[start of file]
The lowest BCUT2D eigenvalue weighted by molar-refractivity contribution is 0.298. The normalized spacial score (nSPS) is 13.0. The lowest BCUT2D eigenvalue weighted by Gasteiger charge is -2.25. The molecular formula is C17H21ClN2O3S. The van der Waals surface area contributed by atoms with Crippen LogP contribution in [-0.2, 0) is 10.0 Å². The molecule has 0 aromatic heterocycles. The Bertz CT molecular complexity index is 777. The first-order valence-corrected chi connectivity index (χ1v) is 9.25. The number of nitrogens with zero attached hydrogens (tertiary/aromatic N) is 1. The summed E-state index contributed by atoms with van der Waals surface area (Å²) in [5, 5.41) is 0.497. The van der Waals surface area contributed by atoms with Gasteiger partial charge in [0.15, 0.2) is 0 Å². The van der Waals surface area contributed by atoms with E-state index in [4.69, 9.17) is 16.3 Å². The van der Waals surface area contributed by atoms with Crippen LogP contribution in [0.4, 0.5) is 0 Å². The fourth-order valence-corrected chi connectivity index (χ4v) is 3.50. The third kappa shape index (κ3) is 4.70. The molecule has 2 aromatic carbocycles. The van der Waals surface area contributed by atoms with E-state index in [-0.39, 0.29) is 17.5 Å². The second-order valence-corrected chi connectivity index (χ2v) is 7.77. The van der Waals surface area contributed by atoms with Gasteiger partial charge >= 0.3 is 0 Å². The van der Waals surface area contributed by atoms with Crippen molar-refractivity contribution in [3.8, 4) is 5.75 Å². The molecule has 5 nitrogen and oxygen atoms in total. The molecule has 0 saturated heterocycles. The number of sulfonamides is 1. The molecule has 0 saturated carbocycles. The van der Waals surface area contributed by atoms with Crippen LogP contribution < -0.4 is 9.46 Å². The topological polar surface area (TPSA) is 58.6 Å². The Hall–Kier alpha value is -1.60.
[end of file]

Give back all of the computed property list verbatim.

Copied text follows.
The lowest BCUT2D eigenvalue weighted by molar-refractivity contribution is 0.298. The normalized spacial score (nSPS) is 13.0. The lowest BCUT2D eigenvalue weighted by Gasteiger charge is -2.25. The molecular formula is C17H21ClN2O3S. The van der Waals surface area contributed by atoms with Crippen LogP contribution in [-0.2, 0) is 10.0 Å². The molecule has 0 aromatic heterocycles. The Bertz CT molecular complexity index is 777. The first-order valence-corrected chi connectivity index (χ1v) is 9.25. The number of nitrogens with zero attached hydrogens (tertiary/aromatic N) is 1. The summed E-state index contributed by atoms with van der Waals surface area (Å²) in [5, 5.41) is 0.497. The van der Waals surface area contributed by atoms with Gasteiger partial charge in [0.15, 0.2) is 0 Å². The van der Waals surface area contributed by atoms with E-state index in [4.69, 9.17) is 16.3 Å². The van der Waals surface area contributed by atoms with Crippen LogP contribution in [0.4, 0.5) is 0 Å². The fourth-order valence-corrected chi connectivity index (χ4v) is 3.50. The third kappa shape index (κ3) is 4.70. The molecule has 2 aromatic carbocycles. The van der Waals surface area contributed by atoms with E-state index in [-0.39, 0.29) is 17.5 Å². The second-order valence-corrected chi connectivity index (χ2v) is 7.77. The van der Waals surface area contributed by atoms with Gasteiger partial charge >= 0.3 is 0 Å². The van der Waals surface area contributed by atoms with Crippen molar-refractivity contribution in [3.8, 4) is 5.75 Å². The molecule has 5 nitrogen and oxygen atoms in total. The molecule has 0 saturated heterocycles. The number of sulfonamides is 1. The molecule has 0 saturated carbocycles. The van der Waals surface area contributed by atoms with Crippen LogP contribution < -0.4 is 9.46 Å². The topological polar surface area (TPSA) is 58.6 Å². The Hall–Kier alpha value is -1.60.